Achieving diversity in the world of classical music depends on increasing and strengthening the academic systems that feed it.
“Unlike other fields, people don’t decide when they’re 18 years old that they’re going to be a violinist. They decide when they’re 8 to 10 years old, if not earlier,” Dean Bronstein points out. “That’s what’s required to even be in the game, so to speak. So when we talk about changing the pipeline, we talk about getting people into the field. And it has to start so early.”
Consider programs such as the Peabody Preparatory’s Tuned-In program, which this year will receive additional support from a National Endowment for the Arts grant. Tuned-In provides gifted young public school students who would not otherwise have the means with tuition-free opportunities to study an instrument.
Violinist Mellasenah Edwards, head of the music department at the Baltimore School for the Arts and a faculty artist of the Peabody Preparatory, praises such efforts as Tuned-In and the BSO’s OrchKids, a free music education program for Baltimore City schoolchildren.
“I think the word ‘exposure’ is the biggest word at helping the cause of diversity,” she says. “If the students can see the possibilities, then they can believe in them.”
Joseph Young, of the Atlanta Symphony, grew up near Charleston, S.C., played trumpet in a high school band, and discovered his passion for conducting in a summer arts program. The first major conductors he met in workshops after he received a degree in music education were Maestra Alsop and Michael Morgan, conductor of the Oakland Symphony Orchestra.
“So an African-American and a woman were the first people who really took the time to give me advice as a conductor,” he says. “To me, that’s really a new normal.”
Mr. Young and Roderick Cox, assistant conductor of the Minnesota Orchestra, are the only African-American conductors of their generation who are on staff at major American symphony orchestras. However, Mr. Young routinely tells aspiring students that the most challenging aspect of his job may be its uncertainty; assistant conductors typically stay with an orchestra for only a few years.
While success for many classically trained musicians means securing a permanent job either performing with an orchestra or teaching, forging ahead as a conductor relies heavily on constant networking.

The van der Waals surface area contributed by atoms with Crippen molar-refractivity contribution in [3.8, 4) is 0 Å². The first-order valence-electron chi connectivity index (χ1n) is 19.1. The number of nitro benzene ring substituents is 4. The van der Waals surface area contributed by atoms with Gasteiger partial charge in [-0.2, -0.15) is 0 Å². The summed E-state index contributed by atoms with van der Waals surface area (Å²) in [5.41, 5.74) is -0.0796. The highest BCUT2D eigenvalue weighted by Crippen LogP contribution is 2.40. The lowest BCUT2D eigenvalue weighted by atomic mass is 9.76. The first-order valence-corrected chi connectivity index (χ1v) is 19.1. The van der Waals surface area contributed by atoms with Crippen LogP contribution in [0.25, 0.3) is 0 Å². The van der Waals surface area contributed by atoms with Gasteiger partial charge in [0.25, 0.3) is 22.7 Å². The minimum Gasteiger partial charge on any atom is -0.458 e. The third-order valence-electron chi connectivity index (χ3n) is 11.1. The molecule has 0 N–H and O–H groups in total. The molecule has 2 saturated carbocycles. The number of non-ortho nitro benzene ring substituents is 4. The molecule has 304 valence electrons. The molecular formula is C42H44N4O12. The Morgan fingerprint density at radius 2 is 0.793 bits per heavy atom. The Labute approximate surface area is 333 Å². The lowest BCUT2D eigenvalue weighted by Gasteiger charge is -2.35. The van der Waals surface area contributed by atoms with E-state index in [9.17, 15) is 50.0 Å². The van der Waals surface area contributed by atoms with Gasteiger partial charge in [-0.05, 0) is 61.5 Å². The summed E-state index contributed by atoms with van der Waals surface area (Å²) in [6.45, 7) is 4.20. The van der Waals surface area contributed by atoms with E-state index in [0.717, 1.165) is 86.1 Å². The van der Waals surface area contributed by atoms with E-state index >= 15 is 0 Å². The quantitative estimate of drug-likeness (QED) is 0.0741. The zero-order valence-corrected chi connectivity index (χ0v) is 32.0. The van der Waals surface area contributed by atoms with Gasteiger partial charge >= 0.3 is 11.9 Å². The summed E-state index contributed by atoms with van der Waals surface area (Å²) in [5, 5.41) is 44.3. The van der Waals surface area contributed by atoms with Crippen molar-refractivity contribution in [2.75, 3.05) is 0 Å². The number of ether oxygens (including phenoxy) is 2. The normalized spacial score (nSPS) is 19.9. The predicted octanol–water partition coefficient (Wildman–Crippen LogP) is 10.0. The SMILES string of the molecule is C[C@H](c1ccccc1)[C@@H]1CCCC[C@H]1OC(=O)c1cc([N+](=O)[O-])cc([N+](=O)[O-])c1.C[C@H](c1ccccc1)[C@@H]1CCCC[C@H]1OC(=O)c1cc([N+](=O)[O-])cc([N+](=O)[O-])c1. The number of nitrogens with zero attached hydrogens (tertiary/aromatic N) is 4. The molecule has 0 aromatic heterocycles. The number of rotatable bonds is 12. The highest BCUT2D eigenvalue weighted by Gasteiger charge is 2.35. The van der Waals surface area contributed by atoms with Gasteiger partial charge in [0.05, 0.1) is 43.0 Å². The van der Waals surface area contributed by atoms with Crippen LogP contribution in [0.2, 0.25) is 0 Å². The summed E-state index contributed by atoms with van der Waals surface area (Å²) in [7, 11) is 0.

“We’re always searching for the next thing. We don’t get to settle anywhere,” Mr. Young says. “It’s always the idea of, ‘What’s next? Where will I find a job?’ There is no set path. We’re all just lined up on this road somewhere and trying to navigate ourselves through this process.”
The European system of cultivation allows young music directors many opportunities to practice their craft in orchestras and small opera houses, Dean Bronstein says. “In America, there’s no real way to move up the ranks. There’s not really a path in place that says, ‘You’re going to move from here to there, and then to here — and then to there.’”
As Maestra Alsop updates Peabody’s graduate program, she is scheduling more concerts for her students with various conservatory orchestras and providing more opportunities to improve “off the podium” skills, such as applying for jobs and conducting interviews with the media. And then, she adds, there are the intangibles: “It’s also important to know, ‘How do you become a good citizen in your community? How do you become a good leader?’”
Peabody conducting students might give a number of answers. While Ms. Chen, the child of a clarinet player in the Shanghai Opera House, began playing piano in China at the age of 2½, Mr. Huynh’s father was a Vietnamese refugee who settled in Montgomery, Ala. With no music at home, Mr. Huynh stumbled upon his abilities when he joined his middle school band. Determined to become a high school band leader — his instrument was the euphonium — he got his first exposure to classical music at the University of Alabama, where he also took his first conducting lessons. A master class and workshop with Gustav Meier brought him to graduate school at Peabody.
Mr. Huynh’s position with the Oregon Symphony includes participating in community engagement programs. It was an ability he began developing at Peabody as a co-founder of the Occasional Symphony, a group that performs orchestral music on unusual occasions in nontraditional spaces: a Dr. Seuss birthday concert at Port Discovery Children’s Museum, a Halloween concert to accompany a silent film in an abandoned church. His subsequent job as assistant conductor and community liaison at the Portland Symphony Orchestra in Maine was appealing to the Oregon search committee.
“In the past, the only outreach we [symphony orchestras] did was educating the young people,” he says. “Now that we recognize the gaps that exist in our audience, we’re looking to be accessible to people under 40 and to those from different socioeconomic backgrounds.”
Cultural diversity helps create the richest musical experience possible for those who provide it and those who consume it, says Mr. Farias, who directs the Joliet Symphony Orchestra in addition to his conducting studies at Peabody.
“I think the ultimate goal of the orchestra, and of the community, is to actually listen to each other’s life stories,” he says. “When you have people with different backgrounds and different ideas in the orchestra, the conductor’s job is to enable everyone, musicians and audiences, to be open and receptive to one another when creating something meaningful together. I think there’s nothing more important, nothing more interesting, than that.”